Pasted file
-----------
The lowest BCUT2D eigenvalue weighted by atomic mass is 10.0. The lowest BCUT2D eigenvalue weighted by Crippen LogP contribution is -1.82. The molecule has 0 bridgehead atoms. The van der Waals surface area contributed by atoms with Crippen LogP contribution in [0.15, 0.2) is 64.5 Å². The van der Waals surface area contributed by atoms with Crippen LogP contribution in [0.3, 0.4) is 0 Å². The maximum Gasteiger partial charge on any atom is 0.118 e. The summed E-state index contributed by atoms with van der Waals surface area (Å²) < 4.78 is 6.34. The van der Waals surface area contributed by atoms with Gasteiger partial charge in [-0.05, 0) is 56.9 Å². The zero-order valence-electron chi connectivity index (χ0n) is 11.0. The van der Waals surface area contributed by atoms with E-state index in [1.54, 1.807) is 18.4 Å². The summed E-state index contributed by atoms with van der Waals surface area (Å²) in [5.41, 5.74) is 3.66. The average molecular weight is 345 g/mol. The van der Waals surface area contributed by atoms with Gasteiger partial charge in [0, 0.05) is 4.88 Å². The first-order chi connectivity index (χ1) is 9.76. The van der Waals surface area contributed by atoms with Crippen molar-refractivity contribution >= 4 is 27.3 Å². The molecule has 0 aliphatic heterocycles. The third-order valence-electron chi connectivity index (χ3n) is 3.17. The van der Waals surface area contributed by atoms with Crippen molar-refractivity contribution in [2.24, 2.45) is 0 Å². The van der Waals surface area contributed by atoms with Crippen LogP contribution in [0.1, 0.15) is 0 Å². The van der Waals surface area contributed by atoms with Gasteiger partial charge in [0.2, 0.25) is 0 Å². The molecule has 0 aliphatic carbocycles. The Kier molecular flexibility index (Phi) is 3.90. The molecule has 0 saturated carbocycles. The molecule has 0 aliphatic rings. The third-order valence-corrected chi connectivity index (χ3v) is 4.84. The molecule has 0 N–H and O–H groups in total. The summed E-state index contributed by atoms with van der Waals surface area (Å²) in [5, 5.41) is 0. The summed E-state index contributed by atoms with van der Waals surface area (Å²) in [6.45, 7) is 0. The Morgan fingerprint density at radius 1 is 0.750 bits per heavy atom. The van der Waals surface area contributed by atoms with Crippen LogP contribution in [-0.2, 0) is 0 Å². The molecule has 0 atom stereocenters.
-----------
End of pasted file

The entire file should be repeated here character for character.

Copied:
The lowest BCUT2D eigenvalue weighted by atomic mass is 10.0. The lowest BCUT2D eigenvalue weighted by Crippen LogP contribution is -1.82. The molecule has 0 bridgehead atoms. The van der Waals surface area contributed by atoms with Crippen LogP contribution in [0.15, 0.2) is 64.5 Å². The van der Waals surface area contributed by atoms with Crippen LogP contribution in [0.3, 0.4) is 0 Å². The maximum Gasteiger partial charge on any atom is 0.118 e. The summed E-state index contributed by atoms with van der Waals surface area (Å²) < 4.78 is 6.34. The van der Waals surface area contributed by atoms with Gasteiger partial charge in [-0.05, 0) is 56.9 Å². The zero-order valence-electron chi connectivity index (χ0n) is 11.0. The van der Waals surface area contributed by atoms with E-state index in [1.54, 1.807) is 18.4 Å². The summed E-state index contributed by atoms with van der Waals surface area (Å²) in [5.41, 5.74) is 3.66. The average molecular weight is 345 g/mol. The van der Waals surface area contributed by atoms with Gasteiger partial charge in [0, 0.05) is 4.88 Å². The first-order chi connectivity index (χ1) is 9.76. The van der Waals surface area contributed by atoms with Crippen molar-refractivity contribution >= 4 is 27.3 Å². The molecule has 0 aliphatic heterocycles. The third-order valence-electron chi connectivity index (χ3n) is 3.17. The van der Waals surface area contributed by atoms with Crippen molar-refractivity contribution in [2.24, 2.45) is 0 Å². The van der Waals surface area contributed by atoms with Crippen LogP contribution in [0.1, 0.15) is 0 Å². The van der Waals surface area contributed by atoms with Gasteiger partial charge in [0.2, 0.25) is 0 Å². The molecule has 0 aliphatic carbocycles. The Kier molecular flexibility index (Phi) is 3.90. The molecule has 0 saturated carbocycles. The molecule has 0 aliphatic rings. The third-order valence-corrected chi connectivity index (χ3v) is 4.84. The molecule has 0 N–H and O–H groups in total. The summed E-state index contributed by atoms with van der Waals surface area (Å²) in [5, 5.41) is 0. The summed E-state index contributed by atoms with van der Waals surface area (Å²) in [6.45, 7) is 0. The Morgan fingerprint density at radius 1 is 0.750 bits per heavy atom. The van der Waals surface area contributed by atoms with Crippen LogP contribution in [-0.2, 0) is 0 Å². The molecule has 0 atom stereocenters.